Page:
The code of the Mag­num ex­am­ple is well doc­u­ment­ed and if you are in­ter­est­ed, I rec­om­mend you go check it out. In­stead of giv­ing a thor­ough line by line ex­pla­na­tion, I will point out some of the fea­tures in Mag­num that were most help­ful to me. They are more gen­er­al­ly ap­pli­ca­ble to oth­er projects as well.

Load­ing LTC ma­trix tex­tures

The orig­i­nal C++ im­ple­men­ta­tion pro­vid­ed with the pa­per al­ready con­tained .dds files for the fit­ted in­verse LTC ma­tri­ces. Many thanks to Er­ic Heitz, who was kind enough to let me use these for the Mag­num ex­am­ple.

I packed these dds files as a re­source in­to the bi­na­ry (makes port­ing to web eas­i­er lat­er). It was a mat­ter of sim­ply adding the resources.conf, telling Cor­rade to com­pile it in your CMakeLists.txt

corrade_add_resource(AreaLights_RESOURCES resources.conf)

add_executable(magnum-arealights AreaLightsExample.cpp ${AreaLights_RESOURCES})

… and then load­ing the tex­ture from the re­source mem­o­ry us­ing DdsIm­porter:

/* Load the DdsImporter plugin */
PluginManager::Manager<Trade::AbstractImporter> manager;
Containers::Pointer<Trade::AbstractImporter> importer =
if(!importer) std::exit(1);

/* Get the resource containing the images */
const Utility::Resource rs{"arealights-data"};

/* Set texture data and parameters */
Containers::Optional<Trade::ImageData2D> image = importer->image2D(0);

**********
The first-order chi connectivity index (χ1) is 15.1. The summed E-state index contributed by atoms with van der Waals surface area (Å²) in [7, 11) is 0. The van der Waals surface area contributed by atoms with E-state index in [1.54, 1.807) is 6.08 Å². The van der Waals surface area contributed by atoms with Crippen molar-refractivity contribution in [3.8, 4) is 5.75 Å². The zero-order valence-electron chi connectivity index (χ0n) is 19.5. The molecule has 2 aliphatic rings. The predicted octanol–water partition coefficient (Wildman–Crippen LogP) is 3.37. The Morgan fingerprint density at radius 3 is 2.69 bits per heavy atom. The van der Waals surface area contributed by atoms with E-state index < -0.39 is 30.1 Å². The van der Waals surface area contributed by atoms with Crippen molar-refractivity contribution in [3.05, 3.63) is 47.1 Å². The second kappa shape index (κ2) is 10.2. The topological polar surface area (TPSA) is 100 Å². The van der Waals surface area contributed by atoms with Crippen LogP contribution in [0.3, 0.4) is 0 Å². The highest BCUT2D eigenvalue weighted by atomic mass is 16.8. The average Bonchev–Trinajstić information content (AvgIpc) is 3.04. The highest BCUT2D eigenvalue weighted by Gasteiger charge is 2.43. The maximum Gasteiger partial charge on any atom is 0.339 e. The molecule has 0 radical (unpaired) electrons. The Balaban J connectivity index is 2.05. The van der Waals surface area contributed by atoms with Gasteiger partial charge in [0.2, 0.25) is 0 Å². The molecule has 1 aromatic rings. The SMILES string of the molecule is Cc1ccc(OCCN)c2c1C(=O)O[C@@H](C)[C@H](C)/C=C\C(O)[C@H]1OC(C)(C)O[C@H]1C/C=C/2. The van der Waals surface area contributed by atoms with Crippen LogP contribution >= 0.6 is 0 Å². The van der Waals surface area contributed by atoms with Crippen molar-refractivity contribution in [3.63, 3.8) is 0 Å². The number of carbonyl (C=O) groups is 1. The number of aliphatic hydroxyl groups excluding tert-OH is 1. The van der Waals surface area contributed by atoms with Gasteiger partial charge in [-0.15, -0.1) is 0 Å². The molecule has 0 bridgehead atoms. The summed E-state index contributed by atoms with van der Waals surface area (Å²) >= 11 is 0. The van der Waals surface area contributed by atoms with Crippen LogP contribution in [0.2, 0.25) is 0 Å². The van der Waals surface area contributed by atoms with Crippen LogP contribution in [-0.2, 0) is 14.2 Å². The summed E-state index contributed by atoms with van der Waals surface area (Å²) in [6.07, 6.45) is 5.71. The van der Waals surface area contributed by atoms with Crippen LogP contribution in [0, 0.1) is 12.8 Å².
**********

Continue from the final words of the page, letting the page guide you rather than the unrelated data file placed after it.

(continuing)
.setStorage(1, GL::TextureFormat::RGBA32F, image->size())
    .setSubImage(0, {}, *image);

/* Bind the texture for use in the shader */

Shad­er Hot-Reload

Dur­ing shad­er de­vel­op­ment, you will not want to restart your ap­pli­ca­tion ev­ery time you make a change to the GLSL shad­er code. It is rather nice to be able to just hit F5 and see the changes im­me­di­ate­ly in­stead.

It turns out that if you im­ple­ment­ed an GL::Ab­stract­Shad­er­Pro­gram, hot-reload­ing is just a mat­ter of re­in­stan­ti­at­ing it:

/* Reload the shader */
_shader = AreaLightShader{};

Yes, it is that sim­ple.

Of­ten you will com­pile your shad­er files as re­sources in Mag­num (as done in the ex­am­ple). To use shaders from a re­source in your GL::Ab­stract­Shad­er­Pro­gram you would again make use of Util­i­ty::Re­source:

GL::Shader vert{version, GL::Shader::Type::Vertex};
GL::Shader frag{version, GL::Shader::Type::Fragment};

/* Load shaders from compiled-in resource */
Utility::Resource rs("arealights-data");

In this case you will need to over­ride the re­source group us­ing Util­i­ty::Re­source::over­ride­Group() to load the re­source from the orig­i­nal file rather than from mem­o­ry be­fore hot-reload­ing:

/* Reload the shader */
Utility::Resource::overrideGroup("arealights-data", "<path>/resources.conf");
_shader = Shaders::AreaLight{};


Fi­nal ap­pre­ci­a­tions go to Er­ic Heitz, Jonathan Dupuy, Stephen Hill and David Neubelt for pub­lish­ing a in­cred­i­bly well writ­ten pa­per with a ton of sup­ple­men­tal ma­te­ri­al and ef­fort around it — and of course Mag­num for mak­ing it vi­able to quick­ly get this ba­sic im­ple­men­ta­tion run­ning.

Thank you for read­ing! I’ll be back.

Jonathan Hale

About the author

Jonathan Hale lives for Vir­tu­al Re­al­i­ty. De­vel­op­er and project man­ag­er at Vhite Rab­bit. Fol­low him on Twit­ter: @Squareys